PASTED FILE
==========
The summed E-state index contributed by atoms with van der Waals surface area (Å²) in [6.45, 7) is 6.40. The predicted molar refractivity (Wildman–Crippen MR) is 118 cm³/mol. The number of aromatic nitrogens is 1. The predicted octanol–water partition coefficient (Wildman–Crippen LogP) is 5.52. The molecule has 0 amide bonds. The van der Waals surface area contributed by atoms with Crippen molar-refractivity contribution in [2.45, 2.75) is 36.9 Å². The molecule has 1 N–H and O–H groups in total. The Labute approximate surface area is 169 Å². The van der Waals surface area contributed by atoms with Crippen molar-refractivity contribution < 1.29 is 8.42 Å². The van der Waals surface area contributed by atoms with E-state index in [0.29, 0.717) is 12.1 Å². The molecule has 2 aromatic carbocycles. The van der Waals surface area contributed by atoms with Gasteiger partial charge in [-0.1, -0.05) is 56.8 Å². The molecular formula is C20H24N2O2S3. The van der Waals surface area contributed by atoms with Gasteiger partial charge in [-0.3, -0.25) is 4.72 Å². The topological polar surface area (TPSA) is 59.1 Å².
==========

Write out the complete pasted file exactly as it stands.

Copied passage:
The summed E-state index contributed by atoms with van der Waals surface area (Å²) in [6.45, 7) is 6.40. The predicted molar refractivity (Wildman–Crippen MR) is 118 cm³/mol. The number of aromatic nitrogens is 1. The predicted octanol–water partition coefficient (Wildman–Crippen LogP) is 5.52. The molecule has 0 amide bonds. The van der Waals surface area contributed by atoms with Crippen molar-refractivity contribution in [2.45, 2.75) is 36.9 Å². The molecule has 1 N–H and O–H groups in total. The Labute approximate surface area is 169 Å². The van der Waals surface area contributed by atoms with Crippen molar-refractivity contribution < 1.29 is 8.42 Å². The van der Waals surface area contributed by atoms with E-state index in [0.29, 0.717) is 12.1 Å². The molecule has 2 aromatic carbocycles. The van der Waals surface area contributed by atoms with Gasteiger partial charge in [-0.1, -0.05) is 56.8 Å². The molecular formula is C20H24N2O2S3. The van der Waals surface area contributed by atoms with Gasteiger partial charge in [-0.3, -0.25) is 4.72 Å². The topological polar surface area (TPSA) is 59.1 Å².